A recent article from the San Francisco Chronicle highlighted how Gig economy companies are dealing with the new California independent contractor law, AB5, that went into effect on 1/1/2020.
While a lot of the attention has been on companies like Uber and Lyft, there are other Gig Work platforms that are also being affected, like Wonolo, a California based gig worker platform.
Wonolo’s workforce is similar to many other platforms, like dog walking, freelance writing, and other platforms that offer independent contractors flexible work hours, but don’t provide benefits. This flexible, no benefits model just got harder to maintain in California, however.
Because Wonolo workers don’t meet the stated exemptions in AB5, the company has chosen to shut down gig operations in California. This is going to be an interesting ride, because California is one of Wonolo’s primary markets. Wonolo, and other applications might be able to continue to scale outside of California, or they’ll face changing to an employee model, similar to typical staffing firms.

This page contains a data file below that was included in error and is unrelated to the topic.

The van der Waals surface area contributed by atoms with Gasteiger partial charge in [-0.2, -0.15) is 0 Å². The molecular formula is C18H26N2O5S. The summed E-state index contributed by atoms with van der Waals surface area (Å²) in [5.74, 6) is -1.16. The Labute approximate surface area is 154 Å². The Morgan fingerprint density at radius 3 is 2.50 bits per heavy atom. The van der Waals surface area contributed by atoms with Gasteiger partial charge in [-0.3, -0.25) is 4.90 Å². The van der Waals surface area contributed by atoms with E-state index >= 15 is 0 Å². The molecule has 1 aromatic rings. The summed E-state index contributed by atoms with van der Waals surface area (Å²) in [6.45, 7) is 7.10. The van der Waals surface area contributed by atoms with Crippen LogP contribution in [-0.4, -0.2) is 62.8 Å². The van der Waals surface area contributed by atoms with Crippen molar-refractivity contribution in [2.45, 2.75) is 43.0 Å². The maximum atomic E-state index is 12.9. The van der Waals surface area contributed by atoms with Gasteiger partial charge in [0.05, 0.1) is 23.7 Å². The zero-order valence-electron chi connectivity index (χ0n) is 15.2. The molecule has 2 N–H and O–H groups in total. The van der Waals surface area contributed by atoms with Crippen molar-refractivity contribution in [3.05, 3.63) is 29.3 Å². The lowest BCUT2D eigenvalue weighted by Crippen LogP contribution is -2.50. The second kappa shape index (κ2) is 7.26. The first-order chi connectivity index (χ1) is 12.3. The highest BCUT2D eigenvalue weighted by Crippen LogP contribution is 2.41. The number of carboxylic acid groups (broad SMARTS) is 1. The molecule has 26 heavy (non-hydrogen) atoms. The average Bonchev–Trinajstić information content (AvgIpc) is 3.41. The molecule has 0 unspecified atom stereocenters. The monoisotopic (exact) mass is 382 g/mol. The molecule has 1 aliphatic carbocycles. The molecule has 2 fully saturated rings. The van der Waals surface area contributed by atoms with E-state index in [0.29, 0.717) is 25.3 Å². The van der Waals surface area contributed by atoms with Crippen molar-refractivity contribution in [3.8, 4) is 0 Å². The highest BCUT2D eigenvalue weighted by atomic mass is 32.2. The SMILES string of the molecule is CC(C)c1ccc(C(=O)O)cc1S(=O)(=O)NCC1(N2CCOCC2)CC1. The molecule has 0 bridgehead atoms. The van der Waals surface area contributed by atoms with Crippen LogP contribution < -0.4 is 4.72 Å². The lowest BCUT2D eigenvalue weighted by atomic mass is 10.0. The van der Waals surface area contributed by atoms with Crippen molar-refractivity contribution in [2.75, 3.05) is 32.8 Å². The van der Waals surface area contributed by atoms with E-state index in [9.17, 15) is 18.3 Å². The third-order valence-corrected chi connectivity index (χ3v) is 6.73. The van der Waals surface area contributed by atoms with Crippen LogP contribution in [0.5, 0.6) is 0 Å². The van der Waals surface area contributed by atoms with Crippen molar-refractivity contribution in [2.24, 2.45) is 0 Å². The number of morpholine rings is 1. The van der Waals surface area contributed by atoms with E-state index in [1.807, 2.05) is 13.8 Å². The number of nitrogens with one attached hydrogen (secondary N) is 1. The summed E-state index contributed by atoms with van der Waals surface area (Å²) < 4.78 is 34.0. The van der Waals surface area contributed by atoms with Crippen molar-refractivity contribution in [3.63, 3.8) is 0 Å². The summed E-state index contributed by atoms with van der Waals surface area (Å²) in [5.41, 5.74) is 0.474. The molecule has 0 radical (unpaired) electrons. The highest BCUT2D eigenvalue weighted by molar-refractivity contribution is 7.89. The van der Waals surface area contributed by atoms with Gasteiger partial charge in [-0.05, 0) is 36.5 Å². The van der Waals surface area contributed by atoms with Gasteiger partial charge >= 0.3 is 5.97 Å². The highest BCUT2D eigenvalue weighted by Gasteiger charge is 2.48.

What is AB5, and who does it affect?
California AB5 clarifies and creates exemptions to the California Supreme Court 2018 ruling, name Dynamex, making it harder for California companies to classify workers as independent contractors.
In short, AB5 creates a 3 step litmus test. Workers are considered employees, if:
* They perform tasks under a company’s control,
* The work is integral to the company’s business,
* The worker does not have independent enterprises in that trade.
This is going to be interesting to watch, because Uber, Lyft and other large gig platform companies are not laying down on this new classification. They’re fighting the law in court, while also proposing a new law to be listed in upcoming public elections.
There’s no doubt that flexibility of work options is a primary driver of the gig economy. It’s also one of the newest and biggest competitors to the traditional warehouse, hospitality, quick serve restaurant, and other part-time employers.